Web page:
Kenneth Shand, left, and Jeremy Cohen
Kenneth Shand, left, and Jeremy Cohen ()

Dentons is set to launch in Scotland after agreeing to merge with Maclay Murray & Spens.

The Scottish firm, which has 62 partners and almost 200 other fee-earners, will see its brand disappear when the deal is complete.

The deal comes after a long-running merger hunt for Maclay, which has included talks with Addleshaw Goddard and legacy Bond Pearce.

Dentons and Maclay first met toward the end of last year, and began holding formal discussions in January.

Maclay’s partners have unanimously approved the merger, while Dentons’ U.K., Middle East and Africa (UKMEA) partnership has also voted in favor of the deal. The firm’s global partners are currently casting their votes on the proposed tie-up, which is expected to go live later this year.

“We’ve wanted to strengthen our position in the U.K. market for some time,” Dentons UKMEA chief executive Jeremy Cohen told The American Lawyer affiliate Legal Week. “Maclays is a great firm with a great quality of lawyers and clients. We have remarkable practice fits, particularly in banking and finance, real estate, energy and transport.”

Maclay chief executive Kenneth Shand added that “We’re following the needs of our clients and prospective clients. They’re looking further afield for international opportunities. This merger also gives us the scale we need in London which will assist with further opportunities for the firm.”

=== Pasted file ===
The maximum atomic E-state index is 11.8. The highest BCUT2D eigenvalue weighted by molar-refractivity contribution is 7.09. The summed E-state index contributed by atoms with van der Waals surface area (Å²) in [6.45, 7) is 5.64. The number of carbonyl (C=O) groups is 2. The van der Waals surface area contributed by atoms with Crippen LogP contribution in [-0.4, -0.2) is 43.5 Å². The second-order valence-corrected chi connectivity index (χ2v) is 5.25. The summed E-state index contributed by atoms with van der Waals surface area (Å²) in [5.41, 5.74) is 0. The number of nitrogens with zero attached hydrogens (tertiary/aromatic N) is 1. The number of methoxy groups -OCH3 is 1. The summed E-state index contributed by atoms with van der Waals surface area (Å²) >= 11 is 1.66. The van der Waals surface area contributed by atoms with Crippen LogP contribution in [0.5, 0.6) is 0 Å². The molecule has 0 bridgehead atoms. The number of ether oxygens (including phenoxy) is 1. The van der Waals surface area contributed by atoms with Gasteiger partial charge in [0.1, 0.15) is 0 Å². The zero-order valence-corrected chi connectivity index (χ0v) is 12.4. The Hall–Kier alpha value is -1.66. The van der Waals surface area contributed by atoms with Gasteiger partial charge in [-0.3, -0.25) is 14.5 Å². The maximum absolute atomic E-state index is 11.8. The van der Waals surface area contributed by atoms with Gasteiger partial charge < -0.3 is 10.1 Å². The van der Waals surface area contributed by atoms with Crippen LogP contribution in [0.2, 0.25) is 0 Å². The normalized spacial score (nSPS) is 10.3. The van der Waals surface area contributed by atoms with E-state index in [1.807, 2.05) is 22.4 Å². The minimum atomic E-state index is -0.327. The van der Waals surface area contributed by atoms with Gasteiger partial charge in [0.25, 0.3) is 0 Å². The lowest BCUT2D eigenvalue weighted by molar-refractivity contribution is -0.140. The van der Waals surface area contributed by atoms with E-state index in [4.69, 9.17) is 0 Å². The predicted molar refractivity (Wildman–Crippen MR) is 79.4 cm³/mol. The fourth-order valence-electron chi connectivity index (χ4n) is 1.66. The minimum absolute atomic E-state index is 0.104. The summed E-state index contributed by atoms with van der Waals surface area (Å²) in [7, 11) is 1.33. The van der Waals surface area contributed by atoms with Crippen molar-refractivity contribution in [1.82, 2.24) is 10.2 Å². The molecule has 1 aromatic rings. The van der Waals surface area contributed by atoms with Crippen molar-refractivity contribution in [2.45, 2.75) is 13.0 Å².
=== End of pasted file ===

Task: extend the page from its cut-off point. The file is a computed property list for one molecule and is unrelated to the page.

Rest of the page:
Maclay previously considered a merger with Addleshaws, with talks beginning in 2015 and ending the following February. The firm also held two rounds of discussions with U.K. firm Bond Pearce in 2010 and 2012. (Bond Pearce subsequently merged with Dickinson Dees in 2013, before agreeing to a U.S. merger with Womble Carlyle Sandridge & Rice last month.)

Maclay is one of the biggest independent firms in Scotland, with offices in Edinburgh, Glasgow, Aberdeen and London. Last year it posted a 3 percent revenue rise to £44.8 million for 2015-16, although profits per equity partner (PEP) fell 12 percent from £283,000 to £248,000. The firm has not yet announced its 2016-17 results.

Its London office has 46 fee-earners, including 11 partners. The firms said there are no current plans for any redundancies across support staff teams.

Dentons, meanwhile, recently announced that PEP for its UKMEA arm fell 9 percent during 2016-17, down to £481,000 from £530,000, while revenue rose 1 percent to £166 million.

In the U.K., Dentons has offices in London, Milton Keynes and Watford, and has continued its seemingly relentless international expansion with a number of other recent mergers around the world.

This May, it announced its intention to launch in Brazil and Peru through proposed strategic alliances with Brazilian firm Vella Pugliese Buosi Guidoni and Peruvian law firm Gallo Barrios Pickmann, respectively.

The same month, Dentons moved into the Georgia market with the hire of DLA Piper’s 11-lawyer team in Tbilisi.

In March, it secured its first office in the Netherlands via a merger with Dutch firm Boekel, while in November 2016 it established a presence in Central America via a merger with Costa Rica-based Munoz Global, a move that gave the firm offices in Panama and Nicaragua.